For companies domiciled in Europe, the rich ecosystem of investors in the US is very enticing! After all, $130 billion of VC funding went into US startups in 2020 is over three times the $41 billion VCs invested in Europe. Angel investors in Europe invested $11 billion in 2020 vs. angels in the US who invested $25 billion. It’s no wonder European startups want to pitch US investors and Seeking US Funding.
It’s not easy, though.
From a completely different set of corporate governance laws, higher tax rates and currency fluctuations that add cost and risk for investors who can otherwise stay in one currency.
Starting with corporate governance, European companies are not subject to Delaware law as most investors prefer. Each country varies but some have automatic labor unions for all new companies, multiple oversight boards with different roles and responsibilities and perhaps far more stringent regulations on companies doing business in anything from data services to agriculture. The variations between countries mean that investors likely focus on one European country, if any. Look for investors with a track record of investing in your country already.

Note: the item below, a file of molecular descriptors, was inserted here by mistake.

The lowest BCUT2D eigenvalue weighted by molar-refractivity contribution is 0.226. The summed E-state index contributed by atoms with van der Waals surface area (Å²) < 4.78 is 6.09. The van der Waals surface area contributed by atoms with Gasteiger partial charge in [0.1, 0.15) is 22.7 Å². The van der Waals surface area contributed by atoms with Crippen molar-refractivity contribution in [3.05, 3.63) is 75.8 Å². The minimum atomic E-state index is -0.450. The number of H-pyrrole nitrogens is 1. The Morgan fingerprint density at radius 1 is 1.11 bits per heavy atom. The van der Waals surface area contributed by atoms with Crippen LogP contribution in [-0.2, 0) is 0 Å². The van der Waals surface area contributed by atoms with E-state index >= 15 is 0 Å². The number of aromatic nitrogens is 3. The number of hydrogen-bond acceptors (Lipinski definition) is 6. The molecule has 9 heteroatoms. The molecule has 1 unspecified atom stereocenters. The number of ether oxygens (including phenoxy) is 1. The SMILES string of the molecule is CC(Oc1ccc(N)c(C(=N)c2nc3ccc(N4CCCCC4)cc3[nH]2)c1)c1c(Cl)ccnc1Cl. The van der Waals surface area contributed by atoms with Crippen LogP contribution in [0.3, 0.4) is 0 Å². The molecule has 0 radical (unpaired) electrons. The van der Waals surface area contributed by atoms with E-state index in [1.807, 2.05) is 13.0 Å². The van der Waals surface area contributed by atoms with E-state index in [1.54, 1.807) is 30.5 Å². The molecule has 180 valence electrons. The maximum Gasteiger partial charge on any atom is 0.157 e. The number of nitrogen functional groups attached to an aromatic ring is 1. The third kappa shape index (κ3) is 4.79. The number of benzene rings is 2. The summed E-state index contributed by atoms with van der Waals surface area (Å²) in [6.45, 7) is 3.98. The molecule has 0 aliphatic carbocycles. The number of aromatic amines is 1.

Perhaps the most critical element of law investors seek to understand is tax law. European companies are subject to a layered set of tax laws, completely different and generally higher than in the US. Besides corporate taxes, investors may face further taxes, rules and restrictions on capital transfers and may be subject to automatic withholding from foreign tax authorities.
Currency Risk and Exchange Rates
Lastly, US investors are not used to thinking about currency risk and exchange rates. Besides opaque exchange rates and fees, the variability between currencies creates anxiety in people not used to managing cross-border financial transactions. This variability may offer value to sophisticated investors seeking to hedge their US dollar holdings with Euro-denominated assets, but the risk of an angel and venture capital dwarfs the risk of currency fluctuations, so such investors are not usually willing to accept high risks, typically preferring CDs or bonds over equity of any sort.
When pitching investors, it’s good to focus on those who know and trust you and those with deep knowledge of your industry who truly understand the pain you solve. Some of those folks might be across the pond, but if they love the idea enough and want to change the world, they can find a way to overcome the hurdles. It’s just very rare. Look for investors who are already active in the target region.
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